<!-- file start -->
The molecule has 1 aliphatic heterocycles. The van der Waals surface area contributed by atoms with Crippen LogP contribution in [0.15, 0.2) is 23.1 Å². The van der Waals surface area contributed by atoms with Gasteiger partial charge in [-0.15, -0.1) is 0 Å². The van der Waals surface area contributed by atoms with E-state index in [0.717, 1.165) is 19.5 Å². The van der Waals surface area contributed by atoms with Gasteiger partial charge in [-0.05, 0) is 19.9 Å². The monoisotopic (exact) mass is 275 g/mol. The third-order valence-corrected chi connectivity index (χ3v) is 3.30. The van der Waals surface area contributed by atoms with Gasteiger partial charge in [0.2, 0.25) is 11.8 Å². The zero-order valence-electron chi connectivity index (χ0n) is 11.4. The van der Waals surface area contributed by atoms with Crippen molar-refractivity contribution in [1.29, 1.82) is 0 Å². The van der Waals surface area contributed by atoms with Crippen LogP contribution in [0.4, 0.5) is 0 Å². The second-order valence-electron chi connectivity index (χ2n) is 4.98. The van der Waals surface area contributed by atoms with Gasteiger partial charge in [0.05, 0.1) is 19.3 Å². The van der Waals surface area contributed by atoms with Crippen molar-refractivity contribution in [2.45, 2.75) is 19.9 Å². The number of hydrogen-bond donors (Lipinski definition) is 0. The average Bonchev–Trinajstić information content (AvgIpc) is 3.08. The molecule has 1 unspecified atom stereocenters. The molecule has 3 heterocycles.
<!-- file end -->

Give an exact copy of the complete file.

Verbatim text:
The molecule has 1 aliphatic heterocycles. The van der Waals surface area contributed by atoms with Crippen LogP contribution in [0.15, 0.2) is 23.1 Å². The van der Waals surface area contributed by atoms with Gasteiger partial charge in [-0.15, -0.1) is 0 Å². The van der Waals surface area contributed by atoms with E-state index in [0.717, 1.165) is 19.5 Å². The van der Waals surface area contributed by atoms with Gasteiger partial charge in [-0.05, 0) is 19.9 Å². The monoisotopic (exact) mass is 275 g/mol. The third-order valence-corrected chi connectivity index (χ3v) is 3.30. The van der Waals surface area contributed by atoms with Gasteiger partial charge in [0.2, 0.25) is 11.8 Å². The zero-order valence-electron chi connectivity index (χ0n) is 11.4. The van der Waals surface area contributed by atoms with Crippen molar-refractivity contribution in [1.29, 1.82) is 0 Å². The van der Waals surface area contributed by atoms with Crippen LogP contribution in [0.4, 0.5) is 0 Å². The second-order valence-electron chi connectivity index (χ2n) is 4.98. The van der Waals surface area contributed by atoms with Gasteiger partial charge in [0.05, 0.1) is 19.3 Å². The van der Waals surface area contributed by atoms with Crippen molar-refractivity contribution in [2.45, 2.75) is 19.9 Å². The number of hydrogen-bond donors (Lipinski definition) is 0. The average Bonchev–Trinajstić information content (AvgIpc) is 3.08. The molecule has 1 unspecified atom stereocenters. The molecule has 3 heterocycles.